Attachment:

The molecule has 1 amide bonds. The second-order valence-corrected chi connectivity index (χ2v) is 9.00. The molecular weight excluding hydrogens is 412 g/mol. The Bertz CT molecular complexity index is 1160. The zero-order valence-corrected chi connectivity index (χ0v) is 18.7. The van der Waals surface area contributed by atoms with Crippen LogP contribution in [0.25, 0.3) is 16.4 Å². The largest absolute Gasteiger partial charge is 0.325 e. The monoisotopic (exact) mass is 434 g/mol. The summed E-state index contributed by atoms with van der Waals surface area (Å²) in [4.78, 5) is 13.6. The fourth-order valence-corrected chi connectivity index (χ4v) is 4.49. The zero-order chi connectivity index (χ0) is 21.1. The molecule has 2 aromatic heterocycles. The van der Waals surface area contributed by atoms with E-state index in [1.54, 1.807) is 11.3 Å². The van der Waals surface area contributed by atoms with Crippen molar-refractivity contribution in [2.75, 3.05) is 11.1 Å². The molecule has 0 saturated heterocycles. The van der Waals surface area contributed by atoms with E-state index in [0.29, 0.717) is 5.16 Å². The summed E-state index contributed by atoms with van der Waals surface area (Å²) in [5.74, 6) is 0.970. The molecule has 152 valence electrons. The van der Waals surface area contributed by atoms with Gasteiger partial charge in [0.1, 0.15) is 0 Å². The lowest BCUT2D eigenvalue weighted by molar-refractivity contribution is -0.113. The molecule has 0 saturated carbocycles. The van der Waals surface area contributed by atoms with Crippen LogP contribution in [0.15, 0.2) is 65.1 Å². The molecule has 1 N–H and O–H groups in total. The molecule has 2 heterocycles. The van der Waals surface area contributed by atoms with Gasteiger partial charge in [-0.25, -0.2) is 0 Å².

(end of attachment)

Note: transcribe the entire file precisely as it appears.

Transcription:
The molecule has 1 amide bonds. The second-order valence-corrected chi connectivity index (χ2v) is 9.00. The molecular weight excluding hydrogens is 412 g/mol. The Bertz CT molecular complexity index is 1160. The zero-order valence-corrected chi connectivity index (χ0v) is 18.7. The van der Waals surface area contributed by atoms with Crippen LogP contribution in [0.25, 0.3) is 16.4 Å². The largest absolute Gasteiger partial charge is 0.325 e. The monoisotopic (exact) mass is 434 g/mol. The summed E-state index contributed by atoms with van der Waals surface area (Å²) in [4.78, 5) is 13.6. The fourth-order valence-corrected chi connectivity index (χ4v) is 4.49. The zero-order chi connectivity index (χ0) is 21.1. The molecule has 2 aromatic heterocycles. The van der Waals surface area contributed by atoms with E-state index in [1.54, 1.807) is 11.3 Å². The van der Waals surface area contributed by atoms with Crippen molar-refractivity contribution in [2.75, 3.05) is 11.1 Å². The molecule has 0 saturated heterocycles. The van der Waals surface area contributed by atoms with E-state index in [0.29, 0.717) is 5.16 Å². The summed E-state index contributed by atoms with van der Waals surface area (Å²) in [5.74, 6) is 0.970. The molecule has 152 valence electrons. The van der Waals surface area contributed by atoms with Gasteiger partial charge in [0.1, 0.15) is 0 Å². The lowest BCUT2D eigenvalue weighted by molar-refractivity contribution is -0.113. The molecule has 0 saturated carbocycles. The van der Waals surface area contributed by atoms with Crippen LogP contribution in [0.15, 0.2) is 65.1 Å². The molecule has 1 N–H and O–H groups in total. The molecule has 2 heterocycles. The van der Waals surface area contributed by atoms with Gasteiger partial charge in [-0.25, -0.2) is 0 Å².